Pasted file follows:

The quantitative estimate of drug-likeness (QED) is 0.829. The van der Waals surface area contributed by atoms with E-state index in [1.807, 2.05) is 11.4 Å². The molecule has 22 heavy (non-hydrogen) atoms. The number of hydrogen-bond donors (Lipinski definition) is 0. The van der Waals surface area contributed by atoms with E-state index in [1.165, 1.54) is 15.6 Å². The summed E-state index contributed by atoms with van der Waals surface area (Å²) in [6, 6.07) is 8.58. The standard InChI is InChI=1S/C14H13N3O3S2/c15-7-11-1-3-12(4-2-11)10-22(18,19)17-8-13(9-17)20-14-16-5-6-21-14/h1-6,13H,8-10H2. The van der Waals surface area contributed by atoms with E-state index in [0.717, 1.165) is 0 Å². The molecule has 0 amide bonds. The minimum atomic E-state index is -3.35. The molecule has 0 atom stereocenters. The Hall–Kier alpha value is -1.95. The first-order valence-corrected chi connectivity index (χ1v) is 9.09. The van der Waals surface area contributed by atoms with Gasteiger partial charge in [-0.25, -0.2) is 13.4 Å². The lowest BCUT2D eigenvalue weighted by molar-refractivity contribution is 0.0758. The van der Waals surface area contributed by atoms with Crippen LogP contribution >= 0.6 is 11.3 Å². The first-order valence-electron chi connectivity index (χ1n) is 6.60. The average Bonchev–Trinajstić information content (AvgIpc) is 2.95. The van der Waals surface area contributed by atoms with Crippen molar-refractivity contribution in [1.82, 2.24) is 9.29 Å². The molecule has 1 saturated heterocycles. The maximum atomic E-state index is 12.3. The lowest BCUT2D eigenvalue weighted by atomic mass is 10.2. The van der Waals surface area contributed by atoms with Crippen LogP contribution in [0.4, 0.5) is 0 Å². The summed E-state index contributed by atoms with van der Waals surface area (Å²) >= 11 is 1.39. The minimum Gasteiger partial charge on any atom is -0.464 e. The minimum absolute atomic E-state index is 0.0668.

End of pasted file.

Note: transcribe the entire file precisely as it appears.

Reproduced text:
The quantitative estimate of drug-likeness (QED) is 0.829. The van der Waals surface area contributed by atoms with E-state index in [1.807, 2.05) is 11.4 Å². The molecule has 22 heavy (non-hydrogen) atoms. The number of hydrogen-bond donors (Lipinski definition) is 0. The van der Waals surface area contributed by atoms with E-state index in [1.165, 1.54) is 15.6 Å². The summed E-state index contributed by atoms with van der Waals surface area (Å²) in [6, 6.07) is 8.58. The standard InChI is InChI=1S/C14H13N3O3S2/c15-7-11-1-3-12(4-2-11)10-22(18,19)17-8-13(9-17)20-14-16-5-6-21-14/h1-6,13H,8-10H2. The van der Waals surface area contributed by atoms with E-state index in [0.717, 1.165) is 0 Å². The molecule has 0 amide bonds. The minimum atomic E-state index is -3.35. The molecule has 0 atom stereocenters. The Hall–Kier alpha value is -1.95. The first-order valence-corrected chi connectivity index (χ1v) is 9.09. The van der Waals surface area contributed by atoms with Gasteiger partial charge in [-0.25, -0.2) is 13.4 Å². The lowest BCUT2D eigenvalue weighted by molar-refractivity contribution is 0.0758. The van der Waals surface area contributed by atoms with Crippen LogP contribution >= 0.6 is 11.3 Å². The first-order valence-electron chi connectivity index (χ1n) is 6.60. The average Bonchev–Trinajstić information content (AvgIpc) is 2.95. The van der Waals surface area contributed by atoms with Crippen molar-refractivity contribution in [1.82, 2.24) is 9.29 Å². The molecule has 1 saturated heterocycles. The maximum atomic E-state index is 12.3. The lowest BCUT2D eigenvalue weighted by atomic mass is 10.2. The van der Waals surface area contributed by atoms with Crippen LogP contribution in [0.4, 0.5) is 0 Å². The summed E-state index contributed by atoms with van der Waals surface area (Å²) >= 11 is 1.39. The minimum Gasteiger partial charge on any atom is -0.464 e. The minimum absolute atomic E-state index is 0.0668.